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2d
comment How easy to read are small caps vs lower case?
A lot of type research is pseudo science. But I think it has been shown that most of us don't read letter-by-letter, but rather word-by-word. As such, the more contrast between words, the easier to differentiate between them.
2d
comment What is the reason arrows are interpreted as direction?
@Peter again, points for creativity. It's a fun theory, and may hold some truth. But the point is that arrows as 'pointers' are actual pictograms of actual hunting arrows. As to when they were first used in a diagram to indicate direction, that's an interesting question. But the lineage of the directional arrow comes directly from the pictogram of the hunting arrow--for example, many direction arrow drawings (both today and through history) even retain the fletching of an actual arrow on the tail end.
2d
comment What is the reason arrows are interpreted as direction?
@Peter my point was that it was consciously designed. It's a pictograph of a real world arrow. Pictograms aren't literal representations. They are figurative. See Okavango's answer as an example.
2d
comment What is the reason arrows are interpreted as direction?
This is a creative answer, but ignores the fact that the arrow is an actual physical object. Ancient humans had actual arrows. They weren't designed to reference horizon lines, but rather to puncture flesh.
Jan
28
comment What to do about users that use two fingers to swipe?
This seems odd. Are you sure the service you are using is reporting things correctly? Is the two finger swipe perhaps an OS-level interaction rather than an interaction with your own particular app?
Jan
27
comment The myth of 7±2 options: more recent research?
To add to your list, Trader Joes did extensive research and determined that fewer choices in food was a much better user experience (for example, 2 types of peanut butter vs. 30)
Jan
27
comment Why are monitors only at neck height by default?
@EvilClosetMonkey asking what the best ergonomic height for a monitor would be a valid question. But this one is lacking in citations and is more open to speculation.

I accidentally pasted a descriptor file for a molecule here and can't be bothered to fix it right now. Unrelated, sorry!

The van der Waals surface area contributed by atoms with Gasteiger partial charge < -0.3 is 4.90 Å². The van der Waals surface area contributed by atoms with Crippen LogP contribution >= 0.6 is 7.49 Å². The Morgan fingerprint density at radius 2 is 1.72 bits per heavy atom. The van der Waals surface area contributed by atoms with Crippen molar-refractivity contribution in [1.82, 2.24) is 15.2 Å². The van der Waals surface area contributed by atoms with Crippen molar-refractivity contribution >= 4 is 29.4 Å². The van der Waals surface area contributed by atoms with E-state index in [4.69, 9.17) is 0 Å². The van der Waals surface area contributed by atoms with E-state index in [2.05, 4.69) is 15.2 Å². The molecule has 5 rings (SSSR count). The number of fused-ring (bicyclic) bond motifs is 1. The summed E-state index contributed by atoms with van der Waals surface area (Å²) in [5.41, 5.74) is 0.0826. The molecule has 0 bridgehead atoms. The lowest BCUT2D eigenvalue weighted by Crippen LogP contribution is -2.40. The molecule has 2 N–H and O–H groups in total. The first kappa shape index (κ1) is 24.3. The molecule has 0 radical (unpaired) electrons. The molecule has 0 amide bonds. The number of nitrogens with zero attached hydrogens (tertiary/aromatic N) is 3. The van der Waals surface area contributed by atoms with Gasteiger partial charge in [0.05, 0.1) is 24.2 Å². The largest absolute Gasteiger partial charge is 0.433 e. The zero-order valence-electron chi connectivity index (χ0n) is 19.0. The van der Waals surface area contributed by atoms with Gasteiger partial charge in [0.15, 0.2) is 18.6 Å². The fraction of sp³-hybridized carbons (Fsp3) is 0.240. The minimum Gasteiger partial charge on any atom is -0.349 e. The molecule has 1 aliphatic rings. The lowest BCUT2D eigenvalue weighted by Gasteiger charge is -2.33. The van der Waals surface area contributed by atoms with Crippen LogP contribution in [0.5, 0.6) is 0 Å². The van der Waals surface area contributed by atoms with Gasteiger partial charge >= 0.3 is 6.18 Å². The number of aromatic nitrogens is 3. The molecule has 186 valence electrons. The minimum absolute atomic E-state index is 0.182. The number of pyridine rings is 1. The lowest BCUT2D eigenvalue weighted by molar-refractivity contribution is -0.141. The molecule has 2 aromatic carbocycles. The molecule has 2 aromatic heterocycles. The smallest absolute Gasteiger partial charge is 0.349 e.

Jan
26
comment Why are monitors only at neck height by default?
Your picture is a good example as to why there can't be a 'standard' monitor stand height. A lot of people would consider your desk about 8" too low and would want a much higher desk but with a keyboard tray.
Jan
26
comment Why are monitors only at neck height by default?
I'm voting to close this question as off-topic because it's not a UX question.
Jan
26
comment Why are monitors only at neck height by default?
Monitors are typically at shin-height, at best. Not sure this is a valid question. I think you're perhaps asking why monitor stands designed for desks are not adjustable to a higher level than you prefer?
Jan
26
comment Websites these days > are they using templates?
I don't think this is a UX question.
Jan
26
comment Minimalistic UI Versus Too Many Choices, Modal Bootstrap
There's a lot going on in this question. Can you narrow it down a bit?
Jan
25
comment The myth of 7±2 options: more recent research?
So, actually, as such, I'd suggest maybe rewording this question--or splitting it into two questions, given the example isn't really related to the 7/2 theory.
Jan
25
comment The myth of 7±2 options: more recent research?
@DavidMulder again, don't get hung up on that specific term. The issue is grouping and categorization. However you do it. The problem you have isn't related at all to the 7/2 theory (be it somewhat correct in terms of memory retention or the incorrect correlation to navigation). The problem you have is simply figuring out how to enable a person to browser through 200 products.
Jan
25
comment Users stating that the redesign is too bright?
Let us continue this discussion in chat.
Jan
25
comment Users stating that the redesign is too bright?
@VilleNiemi lots of websites use white backgrounds. That's why I'm skeptical here. Not that you are incorrect, but it's odd that if this were the reason people were complaining about the OP's site, then they'd be complaining about hundreds and thousands of sites on the internet--not just the OPs. This is an interesting general answer about white backgrounds in general--but doesn't seem to address the specific issues the OP is having (given that it's a common thing).
Jan
25
comment The myth of 7±2 options: more recent research?
@DavidMulder I disagree. Amazon uses it. My mom uses Amazon. But it doesn't literally have to be faceted search, either. Just a way to categorize or group the results so it's not a long list of 200 products.
Jan
25
comment Users stating that the redesign is too bright?
@VilleNiemi I get what you are saying, but it's not unique to the layout of that particular site. Lots of sites--not to mention things like MS Word--are laid out that way so it'd be extremely odd that this particular issue of sodium channels and ions is the cause of people not liking this particular site.
Jan
25
comment The myth of 7±2 options: more recent research?
And it doesn't seem like your issue is the number of items, but how a person can sort through them. You are correct, no one wants to sort through 200 items, so the goal is to figure out how a person would want to sift through them all. Consider faceted search.
Jan
25
comment The myth of 7±2 options: more recent research?
This isn't new, but still very valid research that essentially says it's not the amount of navigation, but that the navigation helps the person get to the next place: uie.com/reports/scent_of_information